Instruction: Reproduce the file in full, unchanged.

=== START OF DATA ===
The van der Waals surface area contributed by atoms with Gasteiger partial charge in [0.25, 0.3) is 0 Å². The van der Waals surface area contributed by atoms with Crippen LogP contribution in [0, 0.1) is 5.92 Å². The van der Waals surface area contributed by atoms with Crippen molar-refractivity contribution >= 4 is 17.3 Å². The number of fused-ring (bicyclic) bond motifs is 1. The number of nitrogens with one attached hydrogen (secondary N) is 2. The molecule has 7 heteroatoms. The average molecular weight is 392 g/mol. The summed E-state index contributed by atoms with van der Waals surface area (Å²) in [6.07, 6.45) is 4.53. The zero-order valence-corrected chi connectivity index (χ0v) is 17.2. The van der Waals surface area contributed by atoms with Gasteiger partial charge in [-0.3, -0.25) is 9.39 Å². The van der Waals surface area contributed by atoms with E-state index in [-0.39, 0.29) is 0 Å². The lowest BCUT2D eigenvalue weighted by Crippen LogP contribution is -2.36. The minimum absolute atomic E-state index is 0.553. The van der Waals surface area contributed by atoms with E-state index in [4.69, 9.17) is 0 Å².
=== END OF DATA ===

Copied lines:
The van der Waals surface area contributed by atoms with Gasteiger partial charge in [0.25, 0.3) is 0 Å². The van der Waals surface area contributed by atoms with Crippen LogP contribution in [0, 0.1) is 5.92 Å². The van der Waals surface area contributed by atoms with Crippen molar-refractivity contribution >= 4 is 17.3 Å². The number of fused-ring (bicyclic) bond motifs is 1. The number of nitrogens with one attached hydrogen (secondary N) is 2. The molecule has 7 heteroatoms. The average molecular weight is 392 g/mol. The summed E-state index contributed by atoms with van der Waals surface area (Å²) in [6.07, 6.45) is 4.53. The zero-order valence-corrected chi connectivity index (χ0v) is 17.2. The van der Waals surface area contributed by atoms with Gasteiger partial charge in [-0.3, -0.25) is 9.39 Å². The van der Waals surface area contributed by atoms with E-state index in [-0.39, 0.29) is 0 Å². The lowest BCUT2D eigenvalue weighted by Crippen LogP contribution is -2.36. The minimum absolute atomic E-state index is 0.553. The van der Waals surface area contributed by atoms with E-state index in [4.69, 9.17) is 0 Å².